Before we get into taking a look at Windows for education, I thought it might be worth reflecting on what exactly is driving the use of technology in our classrooms today. We are witnessing a paradigm shift in how we discover, access, and use digital content, in ways that are enabling immersive experiences and engagements. As a result, in schools we’re seeing a growing trend towards Bring your Own Device and 1 to 1 Personalized Learning. We’re also seeing learning outside of the classroom made possible in ways we never would have imagined just 20 years ago, and we have started to see some of the potential that the cloud brings to school computing. More than anything though, one of the key drivers behind the adoption of technology in our classrooms has been the commitment and desire to develop, in all our students, a set of core 21st Century skills that will enable them to progress through their education and beyond.
Skills for tomorrow’s workforce e.g.
Although this list is not exhaustive, it does give us some idea of the types of skills that we wish to impart on our students as they move through our schools and classrooms. These are all skills that are growing in demand in today’s economy. You’ll notice that these are not the traditional skills like typing or other manual skills and they are not standard routine skills like algebra or math. They are much more inclusive.
We’ve been doing some research to try to understand exactly what role technology can play in innovative teaching practice and students’ attainment of 21 Century Skills. Over the last two years, Partners in Learning has sponsored a study called the Innovative Teaching and Learning Research, which seeks to investigate the factors that help transform education systems and improve student learning outcomes. The research was conducted by SRI International and guided by OECD, UNESCO, ministries of education and other experts. Nobody has ever tried to isolate the relationship between innovative teaching practice and the attainment of 21C skills, so this is ground breaking stuff! One of the most critical findings from our research included the current use of ICT in classrooms:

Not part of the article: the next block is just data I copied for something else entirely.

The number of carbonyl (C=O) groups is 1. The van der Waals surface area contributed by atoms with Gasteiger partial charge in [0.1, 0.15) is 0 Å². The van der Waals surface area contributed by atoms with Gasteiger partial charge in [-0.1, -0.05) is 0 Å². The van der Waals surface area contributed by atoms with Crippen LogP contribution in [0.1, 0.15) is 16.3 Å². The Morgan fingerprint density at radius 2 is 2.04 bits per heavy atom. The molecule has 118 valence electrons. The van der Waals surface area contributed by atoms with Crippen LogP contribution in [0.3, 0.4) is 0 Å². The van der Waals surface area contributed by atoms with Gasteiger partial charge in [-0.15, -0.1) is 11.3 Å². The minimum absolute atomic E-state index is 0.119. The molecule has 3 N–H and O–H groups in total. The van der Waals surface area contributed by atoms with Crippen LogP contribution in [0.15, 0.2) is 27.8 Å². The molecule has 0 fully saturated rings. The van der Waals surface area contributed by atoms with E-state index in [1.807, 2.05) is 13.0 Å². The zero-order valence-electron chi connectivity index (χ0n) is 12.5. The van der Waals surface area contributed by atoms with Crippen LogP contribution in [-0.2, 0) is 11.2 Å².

The ITL data shows that when students use ICT for class-related activities, they are most often using it in basic rather than higher-level uses that demand knowledge-building or collaboration. This is important because basic uses of ICT tend to support traditional teaching practices by simply incorporating technology. The process of teaching is often not changing. This really defines the scope of work that we all should be aware of moving forward with 21st Century teaching and learning. We know that technology can play such a crucial and supportive role in innovative teaching and 21st century learning outcomes, but we need to use technology in the appropriate way. This is our collective challenge.
We should remember that although we are advocating the use of ICT, the fundamentals of what we are trying to achieve should be the same.
‘’In the 21st century it is about learning the skills and the tools
to remake content. It is about becoming the creator and
Diana Rhoten -Director of Digital Media and Learning
Diana Rhoten from the Social Science Research Council puts it nicely when she talks about a need to give children an experience that means something to them personally. Something that they can relate into the context of their own lives. They want to be able to take that experience and reshape it and retell it in this context, and then go further still and use that experience for themselves and with others. We believe that technology can help to make a huge impact in this area. Roughly translated, old models of schooling based on consumption of content must be changed. We need to focus on learning rather than schooling, and so beyond just consumption, we should be thinking about creation, and collaboration. Or production and participation. There are any number of labels we can put on these skills, as we’ve seen, and as we take a look at some of the technology available today, lets keep in mind these three essential elements of 21st century learning: Consumption, Creation & Collaboration.
The next part in this series: Windows 8 reimagined, bringing learning to life.’